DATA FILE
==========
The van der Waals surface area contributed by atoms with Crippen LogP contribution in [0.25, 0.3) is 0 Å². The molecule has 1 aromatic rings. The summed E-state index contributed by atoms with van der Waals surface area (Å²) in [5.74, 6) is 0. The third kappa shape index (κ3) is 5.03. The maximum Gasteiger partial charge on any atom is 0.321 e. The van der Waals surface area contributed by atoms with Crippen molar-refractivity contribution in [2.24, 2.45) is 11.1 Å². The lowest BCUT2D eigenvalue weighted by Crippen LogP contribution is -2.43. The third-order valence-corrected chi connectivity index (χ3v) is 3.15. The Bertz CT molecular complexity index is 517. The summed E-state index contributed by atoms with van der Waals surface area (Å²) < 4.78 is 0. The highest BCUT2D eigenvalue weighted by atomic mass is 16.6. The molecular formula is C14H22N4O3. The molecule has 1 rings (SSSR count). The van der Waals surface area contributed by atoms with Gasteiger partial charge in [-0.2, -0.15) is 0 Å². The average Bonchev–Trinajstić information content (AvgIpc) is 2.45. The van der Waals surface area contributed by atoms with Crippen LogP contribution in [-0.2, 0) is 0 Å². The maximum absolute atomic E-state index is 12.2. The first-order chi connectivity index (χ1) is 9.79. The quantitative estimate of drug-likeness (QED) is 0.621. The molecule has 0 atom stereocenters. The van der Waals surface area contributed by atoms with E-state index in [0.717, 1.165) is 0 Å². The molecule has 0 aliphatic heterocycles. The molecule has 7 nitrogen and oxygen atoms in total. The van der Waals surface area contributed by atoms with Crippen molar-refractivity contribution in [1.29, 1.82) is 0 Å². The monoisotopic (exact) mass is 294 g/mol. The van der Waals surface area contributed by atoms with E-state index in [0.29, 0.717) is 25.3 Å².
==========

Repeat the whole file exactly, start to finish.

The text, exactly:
The van der Waals surface area contributed by atoms with Crippen LogP contribution in [0.25, 0.3) is 0 Å². The molecule has 1 aromatic rings. The summed E-state index contributed by atoms with van der Waals surface area (Å²) in [5.74, 6) is 0. The third kappa shape index (κ3) is 5.03. The maximum Gasteiger partial charge on any atom is 0.321 e. The van der Waals surface area contributed by atoms with Crippen molar-refractivity contribution in [2.24, 2.45) is 11.1 Å². The lowest BCUT2D eigenvalue weighted by Crippen LogP contribution is -2.43. The third-order valence-corrected chi connectivity index (χ3v) is 3.15. The Bertz CT molecular complexity index is 517. The summed E-state index contributed by atoms with van der Waals surface area (Å²) < 4.78 is 0. The highest BCUT2D eigenvalue weighted by atomic mass is 16.6. The molecular formula is C14H22N4O3. The molecule has 1 rings (SSSR count). The van der Waals surface area contributed by atoms with Gasteiger partial charge in [-0.2, -0.15) is 0 Å². The average Bonchev–Trinajstić information content (AvgIpc) is 2.45. The van der Waals surface area contributed by atoms with Crippen LogP contribution in [-0.2, 0) is 0 Å². The maximum absolute atomic E-state index is 12.2. The first-order chi connectivity index (χ1) is 9.79. The quantitative estimate of drug-likeness (QED) is 0.621. The molecule has 0 atom stereocenters. The van der Waals surface area contributed by atoms with E-state index in [0.717, 1.165) is 0 Å². The molecule has 0 aliphatic heterocycles. The molecule has 7 nitrogen and oxygen atoms in total. The van der Waals surface area contributed by atoms with Crippen molar-refractivity contribution in [1.29, 1.82) is 0 Å². The monoisotopic (exact) mass is 294 g/mol. The van der Waals surface area contributed by atoms with E-state index in [0.29, 0.717) is 25.3 Å².